It is yet to be seen if the courts are inclined to accept such arguments.
What about the fact that the case was registered at the behest of the parents?
It is immaterial if the case was registered by the child himself or a family member. If a statement is given by the child to the Police that there was sexual intercourse, it is sufficient to register the case.
Can the woman be sentenced, even if it is proved that she had indeed married the child, considering that a baby was also conceived?
The fact of marriage has no relevance under the law, as it stands today. Even, the fact that there was not much age gap between the parties will be of no consequence at the stage of sentencing. The Act prescribes for a minimum punishment.
In the absence of any sentencing guidelines, in case of conviction, the Court might not be in a position to exercise its discretion to award a sentence lower than the prescribed minimum.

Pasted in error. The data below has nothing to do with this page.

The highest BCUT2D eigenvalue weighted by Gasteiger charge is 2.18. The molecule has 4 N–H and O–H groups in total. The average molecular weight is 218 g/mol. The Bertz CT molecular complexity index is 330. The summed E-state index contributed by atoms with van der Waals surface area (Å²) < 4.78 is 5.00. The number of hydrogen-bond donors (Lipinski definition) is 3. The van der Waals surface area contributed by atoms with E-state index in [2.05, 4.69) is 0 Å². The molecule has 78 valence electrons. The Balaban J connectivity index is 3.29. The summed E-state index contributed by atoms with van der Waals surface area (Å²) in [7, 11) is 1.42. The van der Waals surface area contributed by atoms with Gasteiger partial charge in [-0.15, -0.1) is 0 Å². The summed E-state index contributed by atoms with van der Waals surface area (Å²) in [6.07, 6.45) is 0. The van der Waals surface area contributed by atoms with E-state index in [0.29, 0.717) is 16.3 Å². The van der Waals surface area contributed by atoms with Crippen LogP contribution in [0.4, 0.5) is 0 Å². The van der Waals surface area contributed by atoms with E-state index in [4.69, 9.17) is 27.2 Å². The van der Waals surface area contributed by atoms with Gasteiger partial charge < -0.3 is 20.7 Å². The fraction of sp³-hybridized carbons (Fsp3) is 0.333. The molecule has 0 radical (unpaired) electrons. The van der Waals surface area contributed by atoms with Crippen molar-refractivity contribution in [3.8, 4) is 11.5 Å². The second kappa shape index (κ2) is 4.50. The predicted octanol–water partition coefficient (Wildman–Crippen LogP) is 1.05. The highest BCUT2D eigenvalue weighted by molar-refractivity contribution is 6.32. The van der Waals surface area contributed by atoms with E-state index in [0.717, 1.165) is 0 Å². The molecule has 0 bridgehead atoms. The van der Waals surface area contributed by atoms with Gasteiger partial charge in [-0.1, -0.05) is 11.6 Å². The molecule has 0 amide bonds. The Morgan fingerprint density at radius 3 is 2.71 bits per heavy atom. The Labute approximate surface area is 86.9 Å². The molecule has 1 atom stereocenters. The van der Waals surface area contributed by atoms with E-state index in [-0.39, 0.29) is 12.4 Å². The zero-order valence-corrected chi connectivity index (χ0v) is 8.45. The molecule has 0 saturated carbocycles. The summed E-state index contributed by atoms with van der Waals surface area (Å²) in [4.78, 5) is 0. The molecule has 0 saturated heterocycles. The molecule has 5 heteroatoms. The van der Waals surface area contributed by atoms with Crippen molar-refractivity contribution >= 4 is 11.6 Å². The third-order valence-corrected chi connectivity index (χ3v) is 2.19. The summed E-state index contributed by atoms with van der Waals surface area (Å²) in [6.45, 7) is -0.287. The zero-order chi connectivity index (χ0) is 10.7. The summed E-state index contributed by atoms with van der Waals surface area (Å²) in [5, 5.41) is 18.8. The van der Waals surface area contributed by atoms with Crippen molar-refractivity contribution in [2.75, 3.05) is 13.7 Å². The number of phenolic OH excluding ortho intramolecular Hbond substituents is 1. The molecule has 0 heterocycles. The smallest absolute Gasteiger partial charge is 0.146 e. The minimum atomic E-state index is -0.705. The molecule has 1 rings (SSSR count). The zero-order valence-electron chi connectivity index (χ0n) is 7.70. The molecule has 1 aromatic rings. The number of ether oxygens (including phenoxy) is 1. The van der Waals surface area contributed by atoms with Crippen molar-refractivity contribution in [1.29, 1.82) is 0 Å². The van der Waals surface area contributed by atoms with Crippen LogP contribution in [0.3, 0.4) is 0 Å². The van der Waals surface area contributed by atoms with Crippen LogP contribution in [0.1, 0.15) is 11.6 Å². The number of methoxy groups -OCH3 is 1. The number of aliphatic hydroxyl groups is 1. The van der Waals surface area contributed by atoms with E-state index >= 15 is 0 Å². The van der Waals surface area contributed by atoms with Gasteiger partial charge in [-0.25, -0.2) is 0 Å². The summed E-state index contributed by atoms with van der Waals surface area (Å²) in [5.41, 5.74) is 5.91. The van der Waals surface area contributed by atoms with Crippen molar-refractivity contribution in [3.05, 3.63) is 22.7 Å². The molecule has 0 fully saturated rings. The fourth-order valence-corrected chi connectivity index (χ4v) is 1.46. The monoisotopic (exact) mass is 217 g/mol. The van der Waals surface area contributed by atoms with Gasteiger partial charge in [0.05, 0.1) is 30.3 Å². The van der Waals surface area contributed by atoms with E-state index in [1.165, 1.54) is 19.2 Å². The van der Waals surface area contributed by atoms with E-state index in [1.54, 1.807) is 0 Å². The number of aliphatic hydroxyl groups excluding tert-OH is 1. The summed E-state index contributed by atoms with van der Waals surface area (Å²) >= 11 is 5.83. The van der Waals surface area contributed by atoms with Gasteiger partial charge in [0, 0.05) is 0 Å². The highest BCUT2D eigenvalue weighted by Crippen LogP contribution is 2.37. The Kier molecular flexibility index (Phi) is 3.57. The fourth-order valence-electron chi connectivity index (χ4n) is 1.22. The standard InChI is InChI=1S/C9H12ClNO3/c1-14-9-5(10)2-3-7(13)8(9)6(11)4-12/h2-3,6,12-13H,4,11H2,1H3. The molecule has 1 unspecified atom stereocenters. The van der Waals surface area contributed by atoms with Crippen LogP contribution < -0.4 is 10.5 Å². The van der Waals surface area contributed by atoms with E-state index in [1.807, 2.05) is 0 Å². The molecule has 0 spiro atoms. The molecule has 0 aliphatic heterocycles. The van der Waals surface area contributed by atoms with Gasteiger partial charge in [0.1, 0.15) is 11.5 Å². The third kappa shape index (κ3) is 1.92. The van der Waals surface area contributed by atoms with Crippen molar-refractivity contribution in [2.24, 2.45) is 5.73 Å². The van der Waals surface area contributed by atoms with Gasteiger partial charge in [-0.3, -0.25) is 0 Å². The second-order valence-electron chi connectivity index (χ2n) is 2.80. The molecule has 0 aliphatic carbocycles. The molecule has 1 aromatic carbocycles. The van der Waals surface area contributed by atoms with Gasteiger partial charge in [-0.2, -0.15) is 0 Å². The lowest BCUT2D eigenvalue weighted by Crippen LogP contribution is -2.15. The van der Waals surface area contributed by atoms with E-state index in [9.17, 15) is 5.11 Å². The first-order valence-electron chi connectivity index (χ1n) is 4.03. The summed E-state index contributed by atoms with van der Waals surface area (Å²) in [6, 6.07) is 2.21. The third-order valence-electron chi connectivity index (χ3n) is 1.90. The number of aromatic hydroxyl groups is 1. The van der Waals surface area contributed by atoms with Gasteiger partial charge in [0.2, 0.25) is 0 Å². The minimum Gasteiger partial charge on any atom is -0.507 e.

This is despite the peculiar facts of the case, and the mitigating circumstances such as a child being conceived from the alleged act and the close age gap between the offender and the victim.
What about the cases in which both the victim and the offender are minors and in a consensual relationship?
Any sexual act of minors of same age would also attract the provisions of POCSO. The offender will be identified as a child in conflict with law and can be prosecuted before the Juvenile Justice Board.
In the absence of enough legal precedents, the law regarding child sexual abuse is still in its developmental stage.
The act does not recognize the sexual autonomy of any person below the age of 18 years.
This leads to an anomalous situation wherein, even consensual sexual encounters between minors of the same age, or between a minor and an adult when there is not much age difference between the two is considered an offence under the Act, and the child is considered to be in conflict with law.
Considering the large number of cases, wherein even minors are facing charges under POCSO, even for consensual sexual encounters, it might be worthwhile to consider whether some kind of guidelines can be formulated with regard to framing of charges and sentencing, for appropriate case.
(Smriti Shah is a lawyer working in Delhi.)